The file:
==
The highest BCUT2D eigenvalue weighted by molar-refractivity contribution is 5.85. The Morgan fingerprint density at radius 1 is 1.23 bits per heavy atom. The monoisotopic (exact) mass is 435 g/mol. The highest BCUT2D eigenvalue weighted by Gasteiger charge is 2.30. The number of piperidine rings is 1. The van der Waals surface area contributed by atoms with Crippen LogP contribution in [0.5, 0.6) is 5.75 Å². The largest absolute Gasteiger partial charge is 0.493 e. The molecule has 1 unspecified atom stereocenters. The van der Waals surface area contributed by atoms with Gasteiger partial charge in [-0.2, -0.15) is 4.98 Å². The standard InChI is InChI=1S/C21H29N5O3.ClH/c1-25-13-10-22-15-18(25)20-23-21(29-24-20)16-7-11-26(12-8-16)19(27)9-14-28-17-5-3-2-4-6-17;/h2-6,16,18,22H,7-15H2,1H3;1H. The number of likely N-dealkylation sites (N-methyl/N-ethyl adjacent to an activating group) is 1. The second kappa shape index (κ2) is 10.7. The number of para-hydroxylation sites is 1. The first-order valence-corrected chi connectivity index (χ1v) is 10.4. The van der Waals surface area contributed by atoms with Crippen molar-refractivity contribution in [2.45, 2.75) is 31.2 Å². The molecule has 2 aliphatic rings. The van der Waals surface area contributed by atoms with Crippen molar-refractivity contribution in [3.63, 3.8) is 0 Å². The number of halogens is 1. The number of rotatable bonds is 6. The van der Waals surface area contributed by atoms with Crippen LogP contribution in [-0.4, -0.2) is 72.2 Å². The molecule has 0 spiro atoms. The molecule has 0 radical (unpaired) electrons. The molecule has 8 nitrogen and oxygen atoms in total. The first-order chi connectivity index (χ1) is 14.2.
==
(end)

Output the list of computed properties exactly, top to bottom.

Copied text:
The highest BCUT2D eigenvalue weighted by molar-refractivity contribution is 5.85. The Morgan fingerprint density at radius 1 is 1.23 bits per heavy atom. The monoisotopic (exact) mass is 435 g/mol. The highest BCUT2D eigenvalue weighted by Gasteiger charge is 2.30. The number of piperidine rings is 1. The van der Waals surface area contributed by atoms with Crippen LogP contribution in [0.5, 0.6) is 5.75 Å². The largest absolute Gasteiger partial charge is 0.493 e. The molecule has 1 unspecified atom stereocenters. The van der Waals surface area contributed by atoms with Gasteiger partial charge in [-0.2, -0.15) is 4.98 Å². The standard InChI is InChI=1S/C21H29N5O3.ClH/c1-25-13-10-22-15-18(25)20-23-21(29-24-20)16-7-11-26(12-8-16)19(27)9-14-28-17-5-3-2-4-6-17;/h2-6,16,18,22H,7-15H2,1H3;1H. The number of likely N-dealkylation sites (N-methyl/N-ethyl adjacent to an activating group) is 1. The second kappa shape index (κ2) is 10.7. The number of para-hydroxylation sites is 1. The first-order valence-corrected chi connectivity index (χ1v) is 10.4. The van der Waals surface area contributed by atoms with Crippen molar-refractivity contribution in [2.45, 2.75) is 31.2 Å². The molecule has 2 aliphatic rings. The van der Waals surface area contributed by atoms with Crippen molar-refractivity contribution in [3.63, 3.8) is 0 Å². The number of halogens is 1. The number of rotatable bonds is 6. The van der Waals surface area contributed by atoms with Crippen LogP contribution in [-0.4, -0.2) is 72.2 Å². The molecule has 0 spiro atoms. The molecule has 0 radical (unpaired) electrons. The molecule has 8 nitrogen and oxygen atoms in total. The first-order chi connectivity index (χ1) is 14.2.